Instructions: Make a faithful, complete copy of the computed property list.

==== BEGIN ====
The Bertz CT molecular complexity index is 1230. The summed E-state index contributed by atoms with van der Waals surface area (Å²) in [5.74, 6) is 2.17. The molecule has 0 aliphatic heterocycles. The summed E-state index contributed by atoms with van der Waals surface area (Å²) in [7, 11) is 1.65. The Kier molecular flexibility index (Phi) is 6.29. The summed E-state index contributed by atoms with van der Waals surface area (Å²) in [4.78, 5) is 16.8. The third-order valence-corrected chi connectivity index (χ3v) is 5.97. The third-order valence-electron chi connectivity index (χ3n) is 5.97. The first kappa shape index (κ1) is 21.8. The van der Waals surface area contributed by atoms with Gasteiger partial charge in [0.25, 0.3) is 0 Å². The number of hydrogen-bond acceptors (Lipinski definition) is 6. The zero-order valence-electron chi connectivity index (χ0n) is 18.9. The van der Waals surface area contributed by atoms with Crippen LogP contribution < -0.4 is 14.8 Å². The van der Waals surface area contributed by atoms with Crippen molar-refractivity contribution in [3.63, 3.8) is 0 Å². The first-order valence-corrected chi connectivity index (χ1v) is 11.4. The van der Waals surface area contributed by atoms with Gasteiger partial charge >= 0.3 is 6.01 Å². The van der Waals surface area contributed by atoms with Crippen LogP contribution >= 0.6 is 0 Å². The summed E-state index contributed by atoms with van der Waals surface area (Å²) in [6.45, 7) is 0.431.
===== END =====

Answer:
The Bertz CT molecular complexity index is 1230. The summed E-state index contributed by atoms with van der Waals surface area (Å²) in [5.74, 6) is 2.17. The molecule has 0 aliphatic heterocycles. The summed E-state index contributed by atoms with van der Waals surface area (Å²) in [7, 11) is 1.65. The Kier molecular flexibility index (Phi) is 6.29. The summed E-state index contributed by atoms with van der Waals surface area (Å²) in [4.78, 5) is 16.8. The third-order valence-corrected chi connectivity index (χ3v) is 5.97. The third-order valence-electron chi connectivity index (χ3n) is 5.97. The first kappa shape index (κ1) is 21.8. The van der Waals surface area contributed by atoms with Gasteiger partial charge in [0.25, 0.3) is 0 Å². The number of hydrogen-bond acceptors (Lipinski definition) is 6. The zero-order valence-electron chi connectivity index (χ0n) is 18.9. The van der Waals surface area contributed by atoms with Crippen LogP contribution < -0.4 is 14.8 Å². The van der Waals surface area contributed by atoms with Crippen molar-refractivity contribution in [3.63, 3.8) is 0 Å². The first-order valence-corrected chi connectivity index (χ1v) is 11.4. The van der Waals surface area contributed by atoms with Gasteiger partial charge >= 0.3 is 6.01 Å². The van der Waals surface area contributed by atoms with Crippen LogP contribution >= 0.6 is 0 Å². The summed E-state index contributed by atoms with van der Waals surface area (Å²) in [6.45, 7) is 0.431.